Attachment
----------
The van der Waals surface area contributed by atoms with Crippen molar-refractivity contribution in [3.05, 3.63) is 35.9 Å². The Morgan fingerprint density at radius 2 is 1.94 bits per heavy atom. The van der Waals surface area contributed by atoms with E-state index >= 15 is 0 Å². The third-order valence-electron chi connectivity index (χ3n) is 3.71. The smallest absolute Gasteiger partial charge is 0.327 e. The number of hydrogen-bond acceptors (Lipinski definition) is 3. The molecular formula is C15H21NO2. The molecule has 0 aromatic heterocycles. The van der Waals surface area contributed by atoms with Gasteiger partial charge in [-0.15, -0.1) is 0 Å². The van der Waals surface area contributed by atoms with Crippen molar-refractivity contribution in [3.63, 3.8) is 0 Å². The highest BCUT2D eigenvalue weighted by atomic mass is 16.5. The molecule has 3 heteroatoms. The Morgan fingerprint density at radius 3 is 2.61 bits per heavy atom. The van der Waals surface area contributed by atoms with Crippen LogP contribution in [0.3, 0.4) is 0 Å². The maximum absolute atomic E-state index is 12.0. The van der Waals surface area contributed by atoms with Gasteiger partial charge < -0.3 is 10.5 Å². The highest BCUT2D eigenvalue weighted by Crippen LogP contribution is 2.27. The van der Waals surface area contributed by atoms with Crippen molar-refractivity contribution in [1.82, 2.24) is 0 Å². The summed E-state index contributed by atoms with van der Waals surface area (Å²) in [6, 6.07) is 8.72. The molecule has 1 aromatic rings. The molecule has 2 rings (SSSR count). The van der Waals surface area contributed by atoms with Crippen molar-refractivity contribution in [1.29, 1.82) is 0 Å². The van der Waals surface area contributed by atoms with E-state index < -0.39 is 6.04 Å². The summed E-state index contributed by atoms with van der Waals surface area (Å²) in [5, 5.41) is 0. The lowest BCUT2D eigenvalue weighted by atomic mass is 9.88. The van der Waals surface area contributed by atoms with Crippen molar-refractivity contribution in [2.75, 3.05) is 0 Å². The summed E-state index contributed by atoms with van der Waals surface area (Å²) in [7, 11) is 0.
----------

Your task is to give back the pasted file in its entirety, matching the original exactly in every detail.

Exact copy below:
The van der Waals surface area contributed by atoms with Crippen molar-refractivity contribution in [3.05, 3.63) is 35.9 Å². The Morgan fingerprint density at radius 2 is 1.94 bits per heavy atom. The van der Waals surface area contributed by atoms with E-state index >= 15 is 0 Å². The third-order valence-electron chi connectivity index (χ3n) is 3.71. The smallest absolute Gasteiger partial charge is 0.327 e. The number of hydrogen-bond acceptors (Lipinski definition) is 3. The molecular formula is C15H21NO2. The molecule has 0 aromatic heterocycles. The van der Waals surface area contributed by atoms with Gasteiger partial charge in [-0.15, -0.1) is 0 Å². The van der Waals surface area contributed by atoms with Crippen molar-refractivity contribution in [3.63, 3.8) is 0 Å². The highest BCUT2D eigenvalue weighted by atomic mass is 16.5. The molecule has 3 heteroatoms. The Morgan fingerprint density at radius 3 is 2.61 bits per heavy atom. The van der Waals surface area contributed by atoms with Crippen LogP contribution in [0.3, 0.4) is 0 Å². The maximum absolute atomic E-state index is 12.0. The van der Waals surface area contributed by atoms with Gasteiger partial charge < -0.3 is 10.5 Å². The highest BCUT2D eigenvalue weighted by Crippen LogP contribution is 2.27. The van der Waals surface area contributed by atoms with Crippen molar-refractivity contribution in [1.82, 2.24) is 0 Å². The summed E-state index contributed by atoms with van der Waals surface area (Å²) in [6, 6.07) is 8.72. The molecule has 1 aromatic rings. The molecule has 2 rings (SSSR count). The van der Waals surface area contributed by atoms with Crippen molar-refractivity contribution in [1.29, 1.82) is 0 Å². The van der Waals surface area contributed by atoms with E-state index < -0.39 is 6.04 Å². The summed E-state index contributed by atoms with van der Waals surface area (Å²) in [5, 5.41) is 0. The lowest BCUT2D eigenvalue weighted by atomic mass is 9.88. The van der Waals surface area contributed by atoms with Crippen molar-refractivity contribution in [2.75, 3.05) is 0 Å². The summed E-state index contributed by atoms with van der Waals surface area (Å²) in [7, 11) is 0.